Government must clarify distinction between state and charity, says Frank Prochaska

Oxford University historian tells Charity Commission's annual public meeting that charity independence has been eroded slowly since Victorian times

Frank Prochaska
Frank Prochaska

The government should clarify the boundary between state and charity in order to demonstrate the admiration it claims to have for the fundamental principles of charity, an academic has told the Charity Commission’s annual public meeting.

Frank Prochaska, a historian of modern Britain at the University of Oxford, said the independence and distinctness of charities from the state had been slowly eroded since the Victorian era.

"In an era of partnerships and public service contracts, the state and many voluntary bodies have become so intertwined that it is rather fanciful to think of them as representing two distinct sectors," he said in the meeting’s keynote speech in London yesterday.

He said that there was a much clearer distinction in the Victorian era because the state was smaller and was not expected to deliver services or to be involved with social issues. Throughout the 20th century, the government had been "increasingly drawn into the social arena", said Prochaska. It was in the post-war years, he said, that "do-gooder" became a term of abuse, something that "encapsulated the transformation of values that had taken place".

Prochaska cited section five of the Health Services Act 1980, which permitted hospitals to organise their own appeals, as crucial to the sector’s convergence with the state. "Giving what amounted to charitable status to statutory bodies stunned the charitable establishment," he said, noting that Sara Morrison, chair of the National Council for Voluntary Organisations at the time, said the act was "the most damaging blow suffered by the voluntary sector for many years".

He said that the existing contracting culture for public services had resulted in charities "swimming into the mouth of the Leviathan" by moving further from their roots and becoming less likely to be independent.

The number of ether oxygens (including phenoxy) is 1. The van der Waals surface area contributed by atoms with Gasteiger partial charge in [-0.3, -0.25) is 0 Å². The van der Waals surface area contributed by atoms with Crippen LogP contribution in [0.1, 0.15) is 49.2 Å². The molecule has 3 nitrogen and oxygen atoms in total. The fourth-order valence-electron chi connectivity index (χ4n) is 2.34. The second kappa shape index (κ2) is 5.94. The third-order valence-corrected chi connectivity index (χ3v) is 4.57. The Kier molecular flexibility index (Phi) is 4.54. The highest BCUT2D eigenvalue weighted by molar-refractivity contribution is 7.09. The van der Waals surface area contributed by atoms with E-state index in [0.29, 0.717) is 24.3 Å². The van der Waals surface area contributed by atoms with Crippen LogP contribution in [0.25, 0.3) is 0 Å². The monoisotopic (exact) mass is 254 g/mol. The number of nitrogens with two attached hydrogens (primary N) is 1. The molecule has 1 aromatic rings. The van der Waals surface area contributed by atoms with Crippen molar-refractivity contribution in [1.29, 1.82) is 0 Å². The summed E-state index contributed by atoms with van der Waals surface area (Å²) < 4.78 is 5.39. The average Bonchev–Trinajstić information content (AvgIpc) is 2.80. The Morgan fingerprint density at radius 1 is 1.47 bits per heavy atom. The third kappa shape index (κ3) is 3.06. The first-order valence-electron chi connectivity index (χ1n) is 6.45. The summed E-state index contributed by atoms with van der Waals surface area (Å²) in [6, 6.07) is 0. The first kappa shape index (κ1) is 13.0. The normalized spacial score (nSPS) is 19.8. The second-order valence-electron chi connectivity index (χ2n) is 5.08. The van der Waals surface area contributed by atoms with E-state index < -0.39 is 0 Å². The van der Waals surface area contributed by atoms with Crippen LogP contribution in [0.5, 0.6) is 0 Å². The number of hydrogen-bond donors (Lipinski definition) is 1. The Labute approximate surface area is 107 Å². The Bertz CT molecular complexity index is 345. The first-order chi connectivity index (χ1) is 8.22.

"The use of charities to do the government’s bidding has been criticised as a devolved form of government administration that turns the intermediary institutions of civil society into agencies of the state through contracts and financial control," Prochaska said.

However, some charity sector leaders, particularly those that supported Labour, were not minded to change this, he said.

"Talk about the big society or rolling back the state makes them nervous," he said. "They are content to act as welfare providers dependent on state grants and service contracts, which pays their salaries and keeps them in touch with national policy.

"Historically, it was not simply about the delivery of services to the needy, but also about civic participation, self-help and moral training. Recent government statements suggest they admire such principles.

"But if our politicians really believed in them, they would clarify the boundaries between the state and charity, would lessen the unnecessary regulations on those institutions that do not receive state assistance and would increase the tax incentives to giving."

But he said there was likely to be little support for such changes from politicians, "for it would reduce government revenue and control".

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